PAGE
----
This library is distributed in the hope that it will be useful, but WITHOUT ANY WARRANTY; without even the implied warranty of MERCHANTABILITY or FITNESS FOR A PARTICULAR PURPOSE. See the GNU Lesser General Public License for more details.

You should have received a copy of the GNU Lesser General Public License along with this library; if not, write to the Free Software Foundation, Inc., 51 Franklin St, Fifth Floor, Boston, MA 02110-1301 USA

About

Arduino plug and go library for the Maxim (previously Dallas) DS18B20 (and similar) temperature ICs

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Arduino temperature control library

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Arduino Library for Maxim Temperature Integrated Circuits

This library supports the following devices :

  • DS18B20
  • DS18S20 — Please note there appears to be an issue with this series.
  • DS1822
  • DS1820
  • MAX31820
  • MAX31850

You will need a pull-up resistor of about 5 KOhm between the 1-Wire data line and your 5V power. If you are using the DS18B20, ground pins 1 and 3. The centre pin is the data line ‘1-wire’.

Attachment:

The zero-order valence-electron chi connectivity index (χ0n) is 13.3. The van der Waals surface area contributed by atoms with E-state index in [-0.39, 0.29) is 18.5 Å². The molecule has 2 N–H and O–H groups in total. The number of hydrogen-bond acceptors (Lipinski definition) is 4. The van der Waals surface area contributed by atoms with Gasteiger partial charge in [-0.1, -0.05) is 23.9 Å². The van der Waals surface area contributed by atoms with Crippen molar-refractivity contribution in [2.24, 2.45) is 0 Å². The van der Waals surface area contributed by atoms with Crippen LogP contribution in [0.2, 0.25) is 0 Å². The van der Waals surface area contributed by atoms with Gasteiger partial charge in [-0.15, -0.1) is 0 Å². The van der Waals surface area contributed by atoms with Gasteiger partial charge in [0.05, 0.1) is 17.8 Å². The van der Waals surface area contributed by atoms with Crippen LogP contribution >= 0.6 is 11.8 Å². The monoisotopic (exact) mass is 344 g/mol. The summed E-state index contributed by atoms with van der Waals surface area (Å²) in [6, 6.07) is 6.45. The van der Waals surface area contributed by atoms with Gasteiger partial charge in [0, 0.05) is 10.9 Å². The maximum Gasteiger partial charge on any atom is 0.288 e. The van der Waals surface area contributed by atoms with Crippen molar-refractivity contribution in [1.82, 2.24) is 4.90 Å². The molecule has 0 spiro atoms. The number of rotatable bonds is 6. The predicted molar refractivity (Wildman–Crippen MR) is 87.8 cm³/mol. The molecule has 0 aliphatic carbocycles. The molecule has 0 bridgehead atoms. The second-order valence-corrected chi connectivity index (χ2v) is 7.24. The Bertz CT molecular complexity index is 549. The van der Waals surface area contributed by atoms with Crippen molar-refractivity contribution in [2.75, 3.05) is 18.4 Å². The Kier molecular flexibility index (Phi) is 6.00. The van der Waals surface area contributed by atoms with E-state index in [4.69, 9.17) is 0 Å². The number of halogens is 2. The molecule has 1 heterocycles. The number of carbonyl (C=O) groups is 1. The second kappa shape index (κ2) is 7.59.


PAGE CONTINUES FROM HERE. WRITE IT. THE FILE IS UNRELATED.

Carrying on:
In case of temperature conversion problems (result is -85 ), strong pull-up setup may be necessary. See section Powering the DS18B20 in DS18B20 datasheet (page 7) and use DallasTemperature(OneWire*, uint8_t) constructor.

We have included a «REQUIRESNEW» and «REQUIRESALARMS» definition. If you want to slim down the code feel free to use either of these by including

at the top of DallasTemperature.h

Finally, please include OneWire from Paul Stoffregen in the library manager before you begin.

The OneWire code has been derived from http://www.arduino.cc/playground/Learning/OneWire. Miles Burton miles@mnetcs.com originally developed this library. Tim Newsome nuisance@casualhacker.net added support for multiple sensors on the same bus. Guil Barros [gfbarros@bappos.com] added getTempByAddress (v3.5) Note: these are implemented as getTempC(address) and getTempF(address) Rob Tillaart [rob.tillaart@gmail.com] added async modus (v3.7.0)

This library is free software; you can redistribute it and/or modify it under the terms of the GNU Lesser General Public License as published by the Free Software Foundation; either version 2.1 of the License, or (at your option) any later version.

This library is distributed in the hope that it will be useful, but WITHOUT ANY WARRANTY; without even the implied warranty of MERCHANTABILITY or FITNESS FOR A PARTICULAR PURPOSE. See the GNU Lesser General Public License for more details.

You should have received a copy of the GNU Lesser General Public License along with this library; if not, write to the Free Software Foundation, Inc., 51 Franklin St, Fifth Floor, Boston, MA 02110-1301 USA